Cosmetic use of chemicals

        After a long winter, we take considerable pleasure in getting outside and beginning to address attention to our landscaping. That means, in large measure, encouraging our lawns and flower gardens back to life after their winter of dormancy. For many and until very recently, that has meant a trip to the local lawn and garden centre to pick up our annual doses of chemical fertilizer and pesticides. It has only been within the last three or four years that some of us have begun to question the so-called "cosmetic use" of such chemicals. Or, perhaps I should say that it is only within that short time that such use has become a public issue.

        As a matter of a conscious decision years ago, my wife and I have always done all of our gardening and landscaping organically. Our vegetable gardens have always been weedy, demonstrative of some insect predations - and very productive. Our lawns have been hacked out of the weeds and wild grasses which surrounded the various houses we have inhabited. Invariably, they have adundant crops of dandelions, daisies and other wild flowers. But they also have worms and all sorts of other beneficial insects crawling around and under the surface. Interestingly, these lawns have always stayed green longer than those of more fastitious neighbours in the long, dry days of late summer. They also resist winter kill much more effectively than do the better manicured efforts of others. Much the same can be said for our various lower gardens and fruit plantings.

        Until recently, we considered this purely a matter of personal preference. It has only been within the last few years that we have come to realize that what was a lifestyle decision was also one that had a very important environmental benefit to it as well. it has become very evident that many of the chemicals that people use for cosmetic property care are being implicated in the increasing incidence of childhood asthma, early onset cancers and other very serious health-related issues, for our children, our pets and for others who have any sort of respiratory or immunity sensitivity.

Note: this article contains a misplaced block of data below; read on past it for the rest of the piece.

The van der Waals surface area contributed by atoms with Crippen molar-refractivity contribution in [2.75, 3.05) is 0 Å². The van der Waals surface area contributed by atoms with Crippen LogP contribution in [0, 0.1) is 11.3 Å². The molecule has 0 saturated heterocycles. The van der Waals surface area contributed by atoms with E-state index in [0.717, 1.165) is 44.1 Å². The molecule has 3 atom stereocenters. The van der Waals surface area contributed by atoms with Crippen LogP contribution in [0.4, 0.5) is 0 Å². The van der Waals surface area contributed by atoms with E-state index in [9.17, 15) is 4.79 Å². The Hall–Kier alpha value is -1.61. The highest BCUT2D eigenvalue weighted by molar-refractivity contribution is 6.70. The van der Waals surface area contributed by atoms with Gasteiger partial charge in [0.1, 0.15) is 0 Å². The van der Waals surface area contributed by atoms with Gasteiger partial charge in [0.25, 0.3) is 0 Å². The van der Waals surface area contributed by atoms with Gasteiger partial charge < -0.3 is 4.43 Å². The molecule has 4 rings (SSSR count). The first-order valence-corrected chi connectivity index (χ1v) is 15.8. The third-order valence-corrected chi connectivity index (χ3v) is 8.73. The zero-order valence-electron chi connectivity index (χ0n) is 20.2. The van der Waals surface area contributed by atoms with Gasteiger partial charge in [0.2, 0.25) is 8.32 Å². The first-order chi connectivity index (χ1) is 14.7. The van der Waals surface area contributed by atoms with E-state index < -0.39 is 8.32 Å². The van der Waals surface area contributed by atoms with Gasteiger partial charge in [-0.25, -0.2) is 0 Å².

The evidence is convincing, enough so that Halifax has enacted a law banning all such chemical usages throughout it municipal region. Moncton is currently on a program to reduce and eventually eliminate them from its public places. Similiar decisions are being taken across the country. It seems significant that municipalities would react so strongly and quickly; it must mean that they have very serious concerns, because, as an environmentalist, I know that governments do not act so positively unless they have very potent reasons for so doing.

        Pesticides are designed to do one thing - they kill. Whether the target is weeds (herbicides), insects (insecticides) or various fungi (fungicides), they will kill much more than they are intended to, unless they are used with absolute precision, something which is virtually impossible for anyone to guarantee in applying them in any sort of outdoor situation. The slightest breeze will cause drift, passing pets and small wild creatures will spread them, they adhere to clothing, to tools and other objects in the vacinity (including overlooked toys) - and they persist, in the ground and on the surface, sometimes for days or even weeks after they are applied. (Otherwise they would not be effective in many cases). Signs warning that a site has been sprayed are becoming mandatory in some places but, unfortunately pets and small children may not be able to read them.

        Chemical fertilizers, in comparison, are relatively benign, if they are used properly. Even so, the run-off from agricultural sites laden with excessive fertilizers has been implicated in the eutrophication of lakes and streams. This means that these fertilizers are too much of a good thing; they encourage growth so rapidly that they end up by choking life out of the water by consuming the oxygen - and turning it into a stagnat pond. On a smaller level, soil which has only been fertilized with chemicals loses its organic life - it will have few, if any, worms or soil-producing bacteria and it will be subject to impacting every time the weather turns dry. After some years, such soil becomes little more than a support structure for plants and one might just as well pave it over, paint it brown (or green) and stick the various plants in, each with its own chemical dosage.

        What strikes me about the whole issue is that we need to rethink our concept of what is beautiful. I was walking through a section of downtown Dalhousie one day last summer and I happened to pass by a vacant lot into which, it seems, someone had thrown several handfuls of wild flower seeds. The place was alive with colour; bees were everywhere and I spotted several butterflies. Yes the grass was unkempt and one could see,here and there, some of the trash which seems to be an invariable indication of our passing, but, withal, it was beautiful in its abundance of life in an area of the town that many would not find particularly attractive. It caused me to wonder, again, just how many people have taken the time recently to look carefully at a dandelion. Every time I do I think again that if this was a rare and hard-to-grow plant, people would cultivate and cherish them,including, I suspect, the same ones who seem so determined to kill them every summer.

        It all comes down to a simple decision. We don't need to do things which harm much of our local environment in order to fulfill our need for beauty. It is all around us; often all we really have to do is to stand back and let it reveal itself. Then we can appreciate and encourage it, rather than wrestling it into some preconceived notion of what it should be.


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